Vibe Bio Seeks to Spur on Global Community for Rare Disease Research

Marisa Wexler, MS avatar

by Marisa Wexler, MS |

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A company called Vibe Biotechnology has launched to build a community of patients, scientists, and other partners to find cures for rare diseases like Lambert-Eaton myasthenic syndrome (LEMS).

“The challenge for rare diseases isn’t necessarily finding a treatment — it’s funding it,” Alok Tayi, PhD, co-founder and CEO of Vibe Bio, said in a press release. “For the first time, Vibe Bio is giving patients with rare and overlooked diseases access to the funding and community support they need to develop cures and ownership over the results.”

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Tayi and co-founder Joshua Forman created the company after Tayi’s daughter was born with a disease that lacked treatment options, despite being well-understood.

“One in 10 Americans is living with a rare disease. For too many, the time it would take to develop a cure is longer than the time they have left to live,” Tayi said.

Vibe Bio hopes to use a decentralized autonomous organization, or DAO, to create an online community connecting different groups with interest in curing rare diseases, including patients, researchers, and investors. Members of the community can work together to propose and fund potential projects — each of which will be vetted by scientists and financial experts — using the $VIBE governance token, a form of cryptocurrency that the company plans to launch later this year.

Sales from the $VIBE tokens will be used to fund these projects initially. Projects that eventually lead to commercialization or licensing of a potential therapy will also generate revenue for the DAO that can then be used to fund future research.

Vibe Bio has already launched two independent biotechnology companies working on rare diseases: one focused on a rare form of epilepsy called Lafora disease that was founded in cooperation with the patient advocacy organization Chelsea’s Hope, and another focused on neurofibromatosis type 2 — a condition that causes benign tumors to form in the nervous system — founded along with the organization NF2 Biosolutions.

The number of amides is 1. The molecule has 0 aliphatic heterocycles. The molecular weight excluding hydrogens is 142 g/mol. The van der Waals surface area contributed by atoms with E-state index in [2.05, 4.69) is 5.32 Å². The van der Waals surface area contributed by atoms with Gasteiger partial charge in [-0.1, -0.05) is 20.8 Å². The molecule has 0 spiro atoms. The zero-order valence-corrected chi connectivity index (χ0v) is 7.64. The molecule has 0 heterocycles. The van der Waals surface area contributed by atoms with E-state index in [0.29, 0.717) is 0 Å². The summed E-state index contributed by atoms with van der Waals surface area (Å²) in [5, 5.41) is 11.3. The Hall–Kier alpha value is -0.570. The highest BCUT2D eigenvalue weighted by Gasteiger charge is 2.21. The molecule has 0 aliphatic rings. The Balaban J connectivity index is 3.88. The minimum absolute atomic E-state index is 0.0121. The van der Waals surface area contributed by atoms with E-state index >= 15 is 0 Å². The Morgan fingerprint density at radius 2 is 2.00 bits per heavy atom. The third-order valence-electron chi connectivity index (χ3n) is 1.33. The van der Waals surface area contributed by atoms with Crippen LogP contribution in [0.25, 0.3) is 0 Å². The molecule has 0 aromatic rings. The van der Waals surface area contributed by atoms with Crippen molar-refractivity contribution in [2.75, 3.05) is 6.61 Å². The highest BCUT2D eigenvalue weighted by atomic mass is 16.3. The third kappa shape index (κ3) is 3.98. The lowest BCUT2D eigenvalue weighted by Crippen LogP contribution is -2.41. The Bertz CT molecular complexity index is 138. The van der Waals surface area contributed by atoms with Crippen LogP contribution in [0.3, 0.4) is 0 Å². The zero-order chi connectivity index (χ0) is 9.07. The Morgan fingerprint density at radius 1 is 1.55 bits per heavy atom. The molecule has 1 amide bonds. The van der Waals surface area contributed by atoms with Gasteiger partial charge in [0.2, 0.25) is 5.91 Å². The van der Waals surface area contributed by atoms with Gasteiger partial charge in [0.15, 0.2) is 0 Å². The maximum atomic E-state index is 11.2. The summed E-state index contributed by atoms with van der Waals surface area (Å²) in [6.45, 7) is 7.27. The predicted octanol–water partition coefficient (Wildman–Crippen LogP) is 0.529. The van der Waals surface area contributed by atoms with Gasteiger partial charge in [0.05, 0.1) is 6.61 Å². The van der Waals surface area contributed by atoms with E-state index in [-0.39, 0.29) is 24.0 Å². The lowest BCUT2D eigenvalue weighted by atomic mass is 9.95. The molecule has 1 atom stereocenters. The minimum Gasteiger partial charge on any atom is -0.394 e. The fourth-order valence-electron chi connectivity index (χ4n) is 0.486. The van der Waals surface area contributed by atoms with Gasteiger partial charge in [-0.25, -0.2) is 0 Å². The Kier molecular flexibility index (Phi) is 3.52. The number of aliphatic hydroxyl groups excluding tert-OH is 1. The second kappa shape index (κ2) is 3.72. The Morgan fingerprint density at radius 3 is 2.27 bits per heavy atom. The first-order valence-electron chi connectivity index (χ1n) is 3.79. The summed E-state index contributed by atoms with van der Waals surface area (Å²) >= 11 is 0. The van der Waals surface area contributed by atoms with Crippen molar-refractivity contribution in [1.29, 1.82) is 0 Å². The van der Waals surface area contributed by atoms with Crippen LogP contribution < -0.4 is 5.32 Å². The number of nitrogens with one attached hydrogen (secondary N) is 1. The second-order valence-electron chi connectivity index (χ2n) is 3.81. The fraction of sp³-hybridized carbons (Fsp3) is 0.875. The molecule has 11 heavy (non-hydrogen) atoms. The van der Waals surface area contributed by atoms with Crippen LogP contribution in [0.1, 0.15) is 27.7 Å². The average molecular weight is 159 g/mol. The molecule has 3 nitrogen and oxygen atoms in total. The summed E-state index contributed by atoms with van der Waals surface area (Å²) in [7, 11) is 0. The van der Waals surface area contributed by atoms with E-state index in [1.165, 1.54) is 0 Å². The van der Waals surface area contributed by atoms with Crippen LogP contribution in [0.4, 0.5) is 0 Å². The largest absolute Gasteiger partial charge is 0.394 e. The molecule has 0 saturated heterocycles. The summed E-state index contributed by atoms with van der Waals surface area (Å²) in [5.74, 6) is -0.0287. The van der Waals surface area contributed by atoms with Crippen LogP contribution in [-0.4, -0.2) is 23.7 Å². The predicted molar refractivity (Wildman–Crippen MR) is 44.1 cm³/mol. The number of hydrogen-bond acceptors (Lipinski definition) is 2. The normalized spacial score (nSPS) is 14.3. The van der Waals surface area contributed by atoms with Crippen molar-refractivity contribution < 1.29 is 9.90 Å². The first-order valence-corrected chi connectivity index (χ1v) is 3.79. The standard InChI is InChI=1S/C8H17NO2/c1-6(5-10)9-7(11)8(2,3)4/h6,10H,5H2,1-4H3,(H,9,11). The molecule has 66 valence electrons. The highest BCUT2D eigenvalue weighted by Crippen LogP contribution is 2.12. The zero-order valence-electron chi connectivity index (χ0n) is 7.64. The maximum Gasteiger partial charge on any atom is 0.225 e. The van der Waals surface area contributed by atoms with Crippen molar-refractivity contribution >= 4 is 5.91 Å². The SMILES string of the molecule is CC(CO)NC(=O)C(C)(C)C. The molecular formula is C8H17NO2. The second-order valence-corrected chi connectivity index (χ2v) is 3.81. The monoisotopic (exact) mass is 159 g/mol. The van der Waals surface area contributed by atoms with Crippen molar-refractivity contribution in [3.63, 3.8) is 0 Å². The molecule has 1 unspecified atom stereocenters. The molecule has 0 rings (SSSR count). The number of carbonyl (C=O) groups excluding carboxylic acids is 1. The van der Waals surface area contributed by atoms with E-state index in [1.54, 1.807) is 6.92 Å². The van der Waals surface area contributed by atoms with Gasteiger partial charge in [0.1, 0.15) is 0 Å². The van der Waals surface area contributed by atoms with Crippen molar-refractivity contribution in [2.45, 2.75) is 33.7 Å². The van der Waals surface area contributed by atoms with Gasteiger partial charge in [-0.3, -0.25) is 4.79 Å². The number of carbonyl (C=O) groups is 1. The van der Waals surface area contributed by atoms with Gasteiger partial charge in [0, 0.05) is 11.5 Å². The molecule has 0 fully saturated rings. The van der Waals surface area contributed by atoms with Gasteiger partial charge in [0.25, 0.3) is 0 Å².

Rare disease communities often feel as though they must figure out treatment options and navigate these diagnoses themselves,” said Lena Ismail, executive director of Chelsea’s Hope. “Vibe Bio promises we are not alone. Alok and the team at Vibe Bio are true partners, committed to working together to build a strong community and move promising treatments forward.”

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Vibe Bio’s launch was supported by $12 million in funding led by Initialized Capital.

“Vibe Bio is building a new approach to drug development that is providing a lifeline — and renewed hope — for patients and their families,” said Parul Singh, partner at Initialized Capital. “I’m thrilled to be a part of its community and champion its mission as Vibe Bio identifies and funds medicines that will improve the quality of life for people living with rare diseases.”